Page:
December 20, 2007
What's Your Problem?
What’s the problem with saying Hillary’s campaign is going off the rails? PETER BEINART is editor-at-large at The New Republic, a senior fellow at the Council on Foreign Relations, and the author of The Good Fight (HarperCollins). JONAH GOLDBERG is editor-at-large of National Review Online and a contributing editor to National Review. By Peter Beinart & Jonah Goldberg
Imagine the following scenario: After eight long years, a Republican vacates his office. The Democrats, sensing the seat is theirs to win, put forth a number of strong, well-known candidates. Despondent Republicans lament a far-from-outstanding pool of candidates, including a would-be populist campaigning from his red pickup truck. One Democratic candidate emerges well-poised from a narrow primary win to become the first woman ever in the seat. The Republican Party, on the other hand, struggles to unify after a divisive primary.
The Great Divide
The key lesson to be drawn from the recently concluded U.N. climate conference in Bali is that the central issue for climate change is no longer the science. It is how rich and poor countries will divide the burden of solving the problem.The Kyoto Protocol, concluded ten years ago, required significant emissions reductions from the developed world, but imposed no requirements on developing countries. The United States refused to ratify the agreement partly on the grounds that any agreement that exempted poor nations would do little to reduce the overall risks.
The Weekly Standard's Mike Murphy Richelieu spins out a fairly unconvincing (to me at least) scenario by which McCain captures the Republican nomination. But he does go on to raise one very intriguing possibility: Rudy could be more than a mere spectator in all of this. Here is a farfetched but not impossible scenario you can use to wow your friends at cocktail parties: Rudy continues to drop in the polls. His campaign is indeed broke. The media continue to hammer him on ethics. He finishes a dismal fifth or even sixth in Iowa. Polls show him third or worse in New Hampshire.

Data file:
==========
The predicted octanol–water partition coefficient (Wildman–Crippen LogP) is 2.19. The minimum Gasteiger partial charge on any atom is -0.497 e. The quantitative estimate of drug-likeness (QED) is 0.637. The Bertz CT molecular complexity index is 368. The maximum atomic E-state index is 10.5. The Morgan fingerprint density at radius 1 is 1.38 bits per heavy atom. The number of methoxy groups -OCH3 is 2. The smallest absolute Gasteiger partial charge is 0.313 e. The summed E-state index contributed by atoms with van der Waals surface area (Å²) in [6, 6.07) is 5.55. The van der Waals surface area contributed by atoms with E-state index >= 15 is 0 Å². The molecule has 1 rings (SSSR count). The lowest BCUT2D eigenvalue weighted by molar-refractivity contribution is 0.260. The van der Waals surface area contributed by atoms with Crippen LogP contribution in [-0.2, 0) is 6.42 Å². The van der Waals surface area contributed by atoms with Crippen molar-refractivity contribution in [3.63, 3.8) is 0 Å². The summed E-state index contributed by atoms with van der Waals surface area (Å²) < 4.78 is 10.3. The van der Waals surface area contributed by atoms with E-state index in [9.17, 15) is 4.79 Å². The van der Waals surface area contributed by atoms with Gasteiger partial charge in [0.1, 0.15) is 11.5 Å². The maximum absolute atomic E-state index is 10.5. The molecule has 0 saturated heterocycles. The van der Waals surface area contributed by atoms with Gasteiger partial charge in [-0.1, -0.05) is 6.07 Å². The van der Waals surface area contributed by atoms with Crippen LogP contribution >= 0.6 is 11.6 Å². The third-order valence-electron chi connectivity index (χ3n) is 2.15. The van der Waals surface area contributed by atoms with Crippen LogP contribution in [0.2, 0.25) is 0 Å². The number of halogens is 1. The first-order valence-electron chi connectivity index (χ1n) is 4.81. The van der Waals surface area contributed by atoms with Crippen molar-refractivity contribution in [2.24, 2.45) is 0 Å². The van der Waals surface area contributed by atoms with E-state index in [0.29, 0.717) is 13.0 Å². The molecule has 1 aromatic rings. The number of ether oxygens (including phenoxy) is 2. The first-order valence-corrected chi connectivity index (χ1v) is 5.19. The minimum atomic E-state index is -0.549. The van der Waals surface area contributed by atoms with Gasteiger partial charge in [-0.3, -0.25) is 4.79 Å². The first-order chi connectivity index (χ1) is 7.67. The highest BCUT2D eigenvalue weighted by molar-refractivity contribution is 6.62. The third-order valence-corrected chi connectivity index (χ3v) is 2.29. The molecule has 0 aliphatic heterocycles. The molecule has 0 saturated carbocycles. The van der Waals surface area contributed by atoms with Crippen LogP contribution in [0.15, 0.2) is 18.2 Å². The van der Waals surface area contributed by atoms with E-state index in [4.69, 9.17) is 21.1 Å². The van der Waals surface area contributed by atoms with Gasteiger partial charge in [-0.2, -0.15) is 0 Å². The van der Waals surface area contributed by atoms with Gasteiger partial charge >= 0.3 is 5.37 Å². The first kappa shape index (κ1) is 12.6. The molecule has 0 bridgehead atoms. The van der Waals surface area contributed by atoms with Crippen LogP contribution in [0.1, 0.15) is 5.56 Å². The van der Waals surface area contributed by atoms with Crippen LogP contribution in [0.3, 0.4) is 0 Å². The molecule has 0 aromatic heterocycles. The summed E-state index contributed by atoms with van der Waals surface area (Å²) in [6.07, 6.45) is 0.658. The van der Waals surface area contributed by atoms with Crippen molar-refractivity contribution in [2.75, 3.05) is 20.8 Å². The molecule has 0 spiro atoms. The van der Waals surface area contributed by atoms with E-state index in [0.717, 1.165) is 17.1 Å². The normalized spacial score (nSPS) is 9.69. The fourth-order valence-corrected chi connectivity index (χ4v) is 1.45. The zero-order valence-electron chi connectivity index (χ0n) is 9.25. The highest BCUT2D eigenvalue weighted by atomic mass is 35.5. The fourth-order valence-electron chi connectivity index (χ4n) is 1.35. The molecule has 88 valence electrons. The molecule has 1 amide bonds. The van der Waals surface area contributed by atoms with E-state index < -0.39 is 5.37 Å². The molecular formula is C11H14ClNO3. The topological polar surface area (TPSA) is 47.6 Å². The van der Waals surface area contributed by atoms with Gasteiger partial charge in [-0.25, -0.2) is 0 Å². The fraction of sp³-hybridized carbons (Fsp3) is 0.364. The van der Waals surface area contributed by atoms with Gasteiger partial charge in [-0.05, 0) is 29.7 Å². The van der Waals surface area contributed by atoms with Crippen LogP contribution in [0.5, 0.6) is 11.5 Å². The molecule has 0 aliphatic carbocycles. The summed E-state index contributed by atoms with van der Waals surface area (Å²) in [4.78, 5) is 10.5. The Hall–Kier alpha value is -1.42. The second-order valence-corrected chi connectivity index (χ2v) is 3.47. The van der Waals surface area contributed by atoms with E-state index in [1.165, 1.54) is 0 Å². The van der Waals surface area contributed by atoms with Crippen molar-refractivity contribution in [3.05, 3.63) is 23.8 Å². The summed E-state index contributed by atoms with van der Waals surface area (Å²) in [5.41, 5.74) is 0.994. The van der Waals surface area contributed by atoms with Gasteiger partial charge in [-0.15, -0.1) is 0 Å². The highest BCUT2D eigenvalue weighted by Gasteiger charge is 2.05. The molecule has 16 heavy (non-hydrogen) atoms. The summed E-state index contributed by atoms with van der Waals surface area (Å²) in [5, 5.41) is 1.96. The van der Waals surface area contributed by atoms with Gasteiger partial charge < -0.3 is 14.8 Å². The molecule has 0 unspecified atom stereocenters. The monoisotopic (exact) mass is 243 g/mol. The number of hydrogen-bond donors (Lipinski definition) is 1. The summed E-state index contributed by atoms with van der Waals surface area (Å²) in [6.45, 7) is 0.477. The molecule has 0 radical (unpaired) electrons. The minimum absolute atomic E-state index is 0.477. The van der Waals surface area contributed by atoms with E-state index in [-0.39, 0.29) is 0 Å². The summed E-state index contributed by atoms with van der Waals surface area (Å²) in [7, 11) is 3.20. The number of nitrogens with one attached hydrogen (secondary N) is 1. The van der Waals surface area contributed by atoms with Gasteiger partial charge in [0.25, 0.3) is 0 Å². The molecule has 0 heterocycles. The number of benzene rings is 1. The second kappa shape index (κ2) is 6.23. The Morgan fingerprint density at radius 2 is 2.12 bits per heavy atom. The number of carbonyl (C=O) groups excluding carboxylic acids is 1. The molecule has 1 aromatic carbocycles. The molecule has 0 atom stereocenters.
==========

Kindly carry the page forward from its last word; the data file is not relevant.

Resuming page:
December 19, 2007
For The Love of the Game
<?xml:namespace prefix = st1 />Ankeny, Iowa<?xml:namespace prefix = o />Thirty-five years in the Senate, and here Joe Biden is: in a room called “The Cheap Seats,” in the back of a sports bar called Benchwarmers. It’s a cold Sunday night, and around 200 people have packed into a space that’s typically reserved for chicken wing gorge-athons and Minnesota Vikings game viewing parties. They have come to see a man languishing in the polls, ignored by the media, and campaigning with all the energy of a front-runner. What’s more, they love him.
Max Brantley, the editor of the alternative weekly Arkansas Times, has feuded with Mike Huckabee since the presidential candidate first appeared on the political stage during his failed 1992 Senate run. A liberal columnist married to a circuit judge appointed by Bill Clinton, Brantley penned weekly columns antagonizing Huckabee for his staunchly conservative social views, opaque campaign finance disclosures, and acceptance of gifts during his time in office.
Every now and then in American politics, normally balanced people get swept up by delusions of greatness about a presidential candidate, based on an emotional attachment to the candidate’s oratory or image. The youthful William Jennings Bryan brought down the house and swept up the nomination with his famous "Cross of Gold" speech at the Democratic National Convention in 1896--only to be crushed by the dreary William McKinley in November. <?xml:namespace prefix = o />Political journalists have never been immune to the delusional style.
The Critical Browser
When somebody tells you the same thing three or four times, it may be something that you're supposed to understand is very important. When somebody tells you the same thing more than 30 times in a row, though, it means you probably already think the opposite is true--and it's a good idea to figure out what exactly the message is, and why it's being hammered into your brain. Senator Hillary Clinton's presidential campaign's new site, The Hillary I Know, features dozens of short video testimonials to Senator Clinton as a person.
Heavy Is the Head
BOGOTA, Colombia--The U.S.
Dana Perino's Strange Nyt Response
Shorter Washington Post, on the White House's reaction to this morning's big New York Times story: "We might have told the CIA to destroy the interrogation tapes, but we definitely didn't lie about it afterward!" I'm not sure exactly how this is supposed to make the administration look better, although now that Perino mentions it, I guess it's true that most instances of Bush administration misconduct have been accompanied by efforts to mislead journalists. It seems like Perino's really being overly defensive here--the Times didn't accuse the administration of misleading the press.